Dealing With Furnace Problems

Dealing With Furnace Problems

What's Wrong With Your Furnace?

by Eliza Chapman

There are multiple types of home heating options available, but one of the most common is forced air. This is an incredibly effective way to warm up your home fast. However, when a furnace is old and/or hasn't been maintained, it can lead to issues. If you would like to know more, keep reading to find out what might be wrong with your furnace.

There Is Dust in the System and Ducts

Furnaces have filters that help trap dirt and dust before it gets into the system. However, some dust can still sneak past, especially if you've neglected cleaning/replacing the filter. If you have pets, the filter can get clogged even faster thanks to pet hair.

Dust can get inside the furnace and make it less efficient. For example, if dust builds up on the fan blades, they become heavier, which forces them to work a little harder, putting excess strain on the system. If dust builds up on the fuel nozzle, the pilot light may not ignite.

Over time, the dust can also get into the ducts that send heated air to the various vents in your home. This causes two problems; it expels dust and irritants into your breathing air, and it forces the system to work harder.

The System Won't Create Heat

If your furnace seems to be working, but it isn't blowing hot air, there may be something wrong. In some cases, it is a user error, such as forgetting to set the thermostat to heat or setting the thermostat to fan. However, in many cases, the issue is simply an overly clogged filter, which prevents air from properly passing.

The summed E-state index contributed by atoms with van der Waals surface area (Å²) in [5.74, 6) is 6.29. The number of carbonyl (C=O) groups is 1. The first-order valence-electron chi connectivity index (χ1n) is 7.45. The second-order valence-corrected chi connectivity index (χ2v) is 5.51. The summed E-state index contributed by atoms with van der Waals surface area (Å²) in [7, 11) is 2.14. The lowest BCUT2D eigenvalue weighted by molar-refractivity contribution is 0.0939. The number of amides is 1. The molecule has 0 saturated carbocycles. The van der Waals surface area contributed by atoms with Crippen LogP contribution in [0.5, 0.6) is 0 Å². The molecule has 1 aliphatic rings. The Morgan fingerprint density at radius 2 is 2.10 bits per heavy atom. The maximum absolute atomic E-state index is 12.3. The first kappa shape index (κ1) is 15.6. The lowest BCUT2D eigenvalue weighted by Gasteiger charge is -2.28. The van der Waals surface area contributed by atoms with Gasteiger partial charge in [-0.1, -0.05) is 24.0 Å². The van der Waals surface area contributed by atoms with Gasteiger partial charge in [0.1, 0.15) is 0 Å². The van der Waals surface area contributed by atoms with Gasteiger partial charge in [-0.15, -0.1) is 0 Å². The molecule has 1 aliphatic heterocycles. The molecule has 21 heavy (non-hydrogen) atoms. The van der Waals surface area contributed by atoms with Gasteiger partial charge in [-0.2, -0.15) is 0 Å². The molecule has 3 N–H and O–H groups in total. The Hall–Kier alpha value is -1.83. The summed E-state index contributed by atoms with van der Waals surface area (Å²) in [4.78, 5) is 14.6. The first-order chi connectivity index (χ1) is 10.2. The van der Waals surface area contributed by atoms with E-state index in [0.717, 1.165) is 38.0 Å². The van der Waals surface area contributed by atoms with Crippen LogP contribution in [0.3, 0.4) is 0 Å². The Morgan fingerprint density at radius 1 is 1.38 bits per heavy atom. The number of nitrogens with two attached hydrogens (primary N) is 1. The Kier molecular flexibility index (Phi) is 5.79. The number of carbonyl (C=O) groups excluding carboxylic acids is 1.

If the problem persists after you've cleaned the filter, there may be something wrong with the pilot light. When you turn on the heat, the pilot light ignites to start the heating process. If the pilot light is broken or the ignition is broken, there is no heat source to heat the air. Other reasons the system may not create heat include burner issues, flame sensor issues, gas valve issues, and much more.

It Cycles On and Off Frequently

When you turn on the thermostat, the furnace ignites and warms the house to the desired temperature. Once it reaches that temperature, the system cycles off. Naturally, this causes the heat to slowly fade, so the system automatically turns on again when needed. This keeps the house properly heated. However, if the system cycles on and off too often, there may be something wrong.

Usually, the problem may revolve around a dirty and clogged filter and system. All that dirt may simply prevent the system from working as efficiently as it should, causing it to create less heat. A defective thermostat may also be the issue.

If your system is new and/or you've had this issue since you first got it, the problem may be the size of your furnace. Different furnaces are designed for different sized houses. If your furnace is too big for your home, it can cycle on and off frequently.

It Produces Weird Odors

If your furnace is producing a weird odor, you need to identify the type of odor to determine the problem. If the smell is dusty, you likely just need to clean the system. However, if it's musty, there may be mold in the ductwork. Pests can also create a musty smell, but they may also produce urine and rotting odors.

If the smell is more like rotten eggs, however, the problem may be more dangerous and complicated. This odor may indicate a damaged heat exchanger, which can leak carbon monoxide into your home.

A forced-air heating system is one of the fastest and effective ways to heat your home. However, when something goes wrong, it can lead to annoying and dangerous complications. If you think something is wrong with your system or you want to have it serviced, contact a heating repair technician in your area today.


About Me

Dealing With Furnace Problems

A few years ago, I could tell that we were having serious furnace problems. In addition to dealing with a house that was constantly too cold or too warm, we were also plagued by a noisy, smelly furnace that seemed to have trouble on a daily basis. Unfortunately, I didn't know enough about furnaces at the time to spot the problems quickly. One day, the entire system died, and it was beyond repair. After having that experience, I learned a lot about HVAC systems, so that I could troubleshoot future systems. This website is all about teaching you what you need to know so that you don't end up in the same situation.